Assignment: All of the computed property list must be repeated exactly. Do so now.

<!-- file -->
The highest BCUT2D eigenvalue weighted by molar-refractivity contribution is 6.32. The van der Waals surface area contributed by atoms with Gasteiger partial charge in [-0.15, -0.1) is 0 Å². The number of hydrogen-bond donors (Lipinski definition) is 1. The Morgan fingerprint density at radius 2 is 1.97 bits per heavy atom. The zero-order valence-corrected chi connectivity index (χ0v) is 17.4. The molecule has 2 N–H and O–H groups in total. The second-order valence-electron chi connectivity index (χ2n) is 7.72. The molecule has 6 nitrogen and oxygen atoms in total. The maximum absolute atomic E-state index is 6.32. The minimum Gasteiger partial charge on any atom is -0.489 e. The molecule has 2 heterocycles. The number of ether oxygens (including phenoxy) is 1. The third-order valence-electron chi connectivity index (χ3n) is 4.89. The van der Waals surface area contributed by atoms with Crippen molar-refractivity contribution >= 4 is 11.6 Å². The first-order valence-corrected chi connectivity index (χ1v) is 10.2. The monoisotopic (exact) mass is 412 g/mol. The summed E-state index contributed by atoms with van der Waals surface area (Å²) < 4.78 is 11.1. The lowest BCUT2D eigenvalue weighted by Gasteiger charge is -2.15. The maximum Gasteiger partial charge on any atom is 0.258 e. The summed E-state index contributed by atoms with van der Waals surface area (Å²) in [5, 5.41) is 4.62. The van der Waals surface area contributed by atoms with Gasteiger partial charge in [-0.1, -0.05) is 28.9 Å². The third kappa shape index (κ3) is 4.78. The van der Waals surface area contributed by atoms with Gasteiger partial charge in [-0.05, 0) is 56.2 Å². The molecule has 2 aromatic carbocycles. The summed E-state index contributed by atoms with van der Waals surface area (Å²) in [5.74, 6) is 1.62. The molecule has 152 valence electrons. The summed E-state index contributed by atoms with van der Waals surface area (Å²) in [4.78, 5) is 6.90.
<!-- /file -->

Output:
The highest BCUT2D eigenvalue weighted by molar-refractivity contribution is 6.32. The van der Waals surface area contributed by atoms with Gasteiger partial charge in [-0.15, -0.1) is 0 Å². The number of hydrogen-bond donors (Lipinski definition) is 1. The Morgan fingerprint density at radius 2 is 1.97 bits per heavy atom. The zero-order valence-corrected chi connectivity index (χ0v) is 17.4. The molecule has 2 N–H and O–H groups in total. The second-order valence-electron chi connectivity index (χ2n) is 7.72. The molecule has 6 nitrogen and oxygen atoms in total. The maximum absolute atomic E-state index is 6.32. The minimum Gasteiger partial charge on any atom is -0.489 e. The molecule has 2 heterocycles. The number of ether oxygens (including phenoxy) is 1. The third-order valence-electron chi connectivity index (χ3n) is 4.89. The van der Waals surface area contributed by atoms with Crippen molar-refractivity contribution >= 4 is 11.6 Å². The first-order valence-corrected chi connectivity index (χ1v) is 10.2. The monoisotopic (exact) mass is 412 g/mol. The summed E-state index contributed by atoms with van der Waals surface area (Å²) < 4.78 is 11.1. The lowest BCUT2D eigenvalue weighted by Gasteiger charge is -2.15. The maximum Gasteiger partial charge on any atom is 0.258 e. The summed E-state index contributed by atoms with van der Waals surface area (Å²) in [5, 5.41) is 4.62. The van der Waals surface area contributed by atoms with Gasteiger partial charge in [-0.1, -0.05) is 28.9 Å². The third kappa shape index (κ3) is 4.78. The van der Waals surface area contributed by atoms with Gasteiger partial charge in [-0.05, 0) is 56.2 Å². The molecule has 2 aromatic carbocycles. The summed E-state index contributed by atoms with van der Waals surface area (Å²) in [5.74, 6) is 1.62. The molecule has 152 valence electrons. The summed E-state index contributed by atoms with van der Waals surface area (Å²) in [4.78, 5) is 6.90.